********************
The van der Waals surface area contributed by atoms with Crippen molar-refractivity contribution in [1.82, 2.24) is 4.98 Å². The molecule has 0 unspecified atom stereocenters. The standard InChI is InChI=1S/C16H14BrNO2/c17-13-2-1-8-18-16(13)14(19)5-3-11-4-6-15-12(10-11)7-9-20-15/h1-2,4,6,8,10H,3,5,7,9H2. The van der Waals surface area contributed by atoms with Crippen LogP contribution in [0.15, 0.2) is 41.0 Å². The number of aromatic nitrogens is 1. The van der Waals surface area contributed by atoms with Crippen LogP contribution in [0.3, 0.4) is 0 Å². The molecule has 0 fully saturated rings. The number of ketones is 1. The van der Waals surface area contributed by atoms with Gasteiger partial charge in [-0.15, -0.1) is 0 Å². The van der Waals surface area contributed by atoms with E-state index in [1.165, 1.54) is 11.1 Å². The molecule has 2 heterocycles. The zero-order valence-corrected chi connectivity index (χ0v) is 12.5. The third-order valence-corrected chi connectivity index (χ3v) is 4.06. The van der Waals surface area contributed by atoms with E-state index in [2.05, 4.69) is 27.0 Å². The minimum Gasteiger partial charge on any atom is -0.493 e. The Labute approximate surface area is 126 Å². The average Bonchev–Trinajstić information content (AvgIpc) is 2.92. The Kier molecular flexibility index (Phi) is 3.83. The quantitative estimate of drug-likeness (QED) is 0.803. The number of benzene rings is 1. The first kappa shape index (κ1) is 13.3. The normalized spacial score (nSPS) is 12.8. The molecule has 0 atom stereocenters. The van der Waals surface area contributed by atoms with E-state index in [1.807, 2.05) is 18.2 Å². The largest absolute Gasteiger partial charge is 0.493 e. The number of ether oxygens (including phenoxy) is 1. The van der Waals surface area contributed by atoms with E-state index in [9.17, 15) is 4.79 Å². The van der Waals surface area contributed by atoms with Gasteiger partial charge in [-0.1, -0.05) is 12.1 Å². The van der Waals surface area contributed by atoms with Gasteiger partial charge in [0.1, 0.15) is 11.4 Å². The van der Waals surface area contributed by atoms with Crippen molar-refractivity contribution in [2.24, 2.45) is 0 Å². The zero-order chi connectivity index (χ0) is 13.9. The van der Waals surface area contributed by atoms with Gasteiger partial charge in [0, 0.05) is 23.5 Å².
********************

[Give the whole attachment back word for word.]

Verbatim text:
The van der Waals surface area contributed by atoms with Crippen molar-refractivity contribution in [1.82, 2.24) is 4.98 Å². The molecule has 0 unspecified atom stereocenters. The standard InChI is InChI=1S/C16H14BrNO2/c17-13-2-1-8-18-16(13)14(19)5-3-11-4-6-15-12(10-11)7-9-20-15/h1-2,4,6,8,10H,3,5,7,9H2. The van der Waals surface area contributed by atoms with Crippen LogP contribution in [0.15, 0.2) is 41.0 Å². The number of aromatic nitrogens is 1. The van der Waals surface area contributed by atoms with Crippen LogP contribution in [0.3, 0.4) is 0 Å². The molecule has 0 fully saturated rings. The number of ketones is 1. The van der Waals surface area contributed by atoms with Gasteiger partial charge in [-0.15, -0.1) is 0 Å². The van der Waals surface area contributed by atoms with E-state index in [1.165, 1.54) is 11.1 Å². The molecule has 2 heterocycles. The zero-order valence-corrected chi connectivity index (χ0v) is 12.5. The third-order valence-corrected chi connectivity index (χ3v) is 4.06. The van der Waals surface area contributed by atoms with E-state index in [2.05, 4.69) is 27.0 Å². The minimum Gasteiger partial charge on any atom is -0.493 e. The Labute approximate surface area is 126 Å². The average Bonchev–Trinajstić information content (AvgIpc) is 2.92. The Kier molecular flexibility index (Phi) is 3.83. The quantitative estimate of drug-likeness (QED) is 0.803. The number of benzene rings is 1. The first kappa shape index (κ1) is 13.3. The normalized spacial score (nSPS) is 12.8. The molecule has 0 atom stereocenters. The van der Waals surface area contributed by atoms with E-state index in [1.807, 2.05) is 18.2 Å². The largest absolute Gasteiger partial charge is 0.493 e. The number of ether oxygens (including phenoxy) is 1. The van der Waals surface area contributed by atoms with E-state index in [9.17, 15) is 4.79 Å². The van der Waals surface area contributed by atoms with Gasteiger partial charge in [-0.1, -0.05) is 12.1 Å². The van der Waals surface area contributed by atoms with Gasteiger partial charge in [0.1, 0.15) is 11.4 Å². The van der Waals surface area contributed by atoms with Crippen molar-refractivity contribution in [2.24, 2.45) is 0 Å². The zero-order chi connectivity index (χ0) is 13.9. The van der Waals surface area contributed by atoms with Gasteiger partial charge in [0, 0.05) is 23.5 Å².